Quo Vadis IGZO?

This week I thought we would have two small issues, but Matt contributed an interesting report on the Laser Display and Lighting Conference (which was nearly all displays) and a report on an HDR mastering session in New York by Sony that made LDM much bigger than I expected. However, our MDM issue was thinner than usual as we are ‘head down’ getting our IFA report ready. It will be ready by the middle of next week (and needs to be as we’ll be off to IBC, then!).

Our front page looks at the plans to develop an Oxide TFT, so I thought it would be interesting to look back. We first reported on the new idea of oxide TFTs in 2008 (Display Monitor Vol 15 #13) from the DisplaySearch FPD Conference.

Now, for readers that are not aware of the different kinds of transistor (and at a very crude level), displays are best made with smaller transistors, especially LCDs which are usually transmissive. That means that the transistor blocks some of the area of the pixel, the smaller you make the transistor, the more light that gets transmitted. On the other hand with an OLED, you need more transistors as you need to control the current, so OLEDs also need smaller transistors. The size needed for a transistor basically depends on a metric which is the ‘electron mobility’ of the material used – that is to say, effectively, the ease with which electrons can move through the material.

Silicon, like carbon, can existing in different forms. Carbon can be soot, or graphite or diamond. Silicon can be amorphous (like soot), polysilicon (semi-crystalline like graphite) or crystalline (like diamonds). Silicon chips are made from crystal silicon chips. Big LCDs are made with amorphous (a-si) silicon. Wikipedia says the maximum electron mobility (all in cm²/(Vs)) achieved is 1400 for crystal, 100 for polysilicon and approximately 1 for amorphous silicon.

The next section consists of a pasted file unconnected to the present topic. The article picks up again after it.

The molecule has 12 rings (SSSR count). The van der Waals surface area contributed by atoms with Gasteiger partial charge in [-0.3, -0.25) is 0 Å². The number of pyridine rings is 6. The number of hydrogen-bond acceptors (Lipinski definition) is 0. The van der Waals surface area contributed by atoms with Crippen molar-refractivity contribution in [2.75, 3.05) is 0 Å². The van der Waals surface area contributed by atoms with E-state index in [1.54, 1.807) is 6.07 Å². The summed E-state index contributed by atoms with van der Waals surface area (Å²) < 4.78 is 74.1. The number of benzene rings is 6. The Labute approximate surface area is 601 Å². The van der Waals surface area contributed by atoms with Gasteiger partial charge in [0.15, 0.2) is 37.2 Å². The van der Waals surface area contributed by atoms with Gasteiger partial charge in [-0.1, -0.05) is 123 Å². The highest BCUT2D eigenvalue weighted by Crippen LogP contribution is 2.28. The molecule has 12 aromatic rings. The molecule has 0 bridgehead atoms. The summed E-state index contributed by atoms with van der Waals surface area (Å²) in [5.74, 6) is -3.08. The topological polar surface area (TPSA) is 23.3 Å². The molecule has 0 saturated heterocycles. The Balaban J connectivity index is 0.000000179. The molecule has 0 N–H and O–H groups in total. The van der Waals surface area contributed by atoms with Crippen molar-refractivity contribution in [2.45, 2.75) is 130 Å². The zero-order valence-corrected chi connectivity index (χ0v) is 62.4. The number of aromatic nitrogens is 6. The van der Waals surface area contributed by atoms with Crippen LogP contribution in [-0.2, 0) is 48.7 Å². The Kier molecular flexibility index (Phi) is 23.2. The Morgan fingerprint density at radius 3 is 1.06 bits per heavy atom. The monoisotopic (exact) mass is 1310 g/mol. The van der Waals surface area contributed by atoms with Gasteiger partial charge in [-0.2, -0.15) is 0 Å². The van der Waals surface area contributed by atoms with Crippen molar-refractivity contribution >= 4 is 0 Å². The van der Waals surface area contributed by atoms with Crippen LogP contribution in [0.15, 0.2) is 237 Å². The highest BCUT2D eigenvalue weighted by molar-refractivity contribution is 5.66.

Allotropic forms of silicon – image Wikipedia

Polysilicon is made by depositing a-si and then melting it with a laser. As the silicon cools, it adopts a more crystalline structure. Unfortunately, that is an expensive process, because of the cost and lifetime of the lasers and is difficult, especially as the area of the display increases. (That was one of the roadblocks in Samsung’s plans to make large OLEDs – it wanted to use polysilicon). With big areas, it’s both hard to heat evenly and it’s hard to cool it evenly, so the properties can vary.

Now the idea with oxide TFTs was to replace silicon with other materials, especially indium gallium zinc oxide (IGZo), which, the promise was, could be deposited like a-si, but had properties closer to polysilicon. In 2008, the promise was of 35cm²/Vs. IGZO was developed in Japan and patented by JST and was licensed to Samsung and Sharp in 2011 and 2012, respectively.

However, it has turned out a lot harder to get into volume production than was expected. There was a huge amount of knowledge and understanding of silicon and its processing that was not available for IGZO. I’ll leave it for others to explain the reasons that IGZO has struggled to take over as the dominant technology, although, eventually, it still might. LG, in contrast to Samsung’s use of polysilicon for large OLEDs, adopted IGZO for the substrates for its large OLEDs. However, we hear that the most difficult challenge for LG Display in ramping up its OLED fabs to high yield is the difficulty of making the substrates.

A search of our database shows around 280 articles mentioning IGZO since that first article in 2008 with more than 50 over the last three years. The technology remains an important one for the future of LCD as well as OLEDs.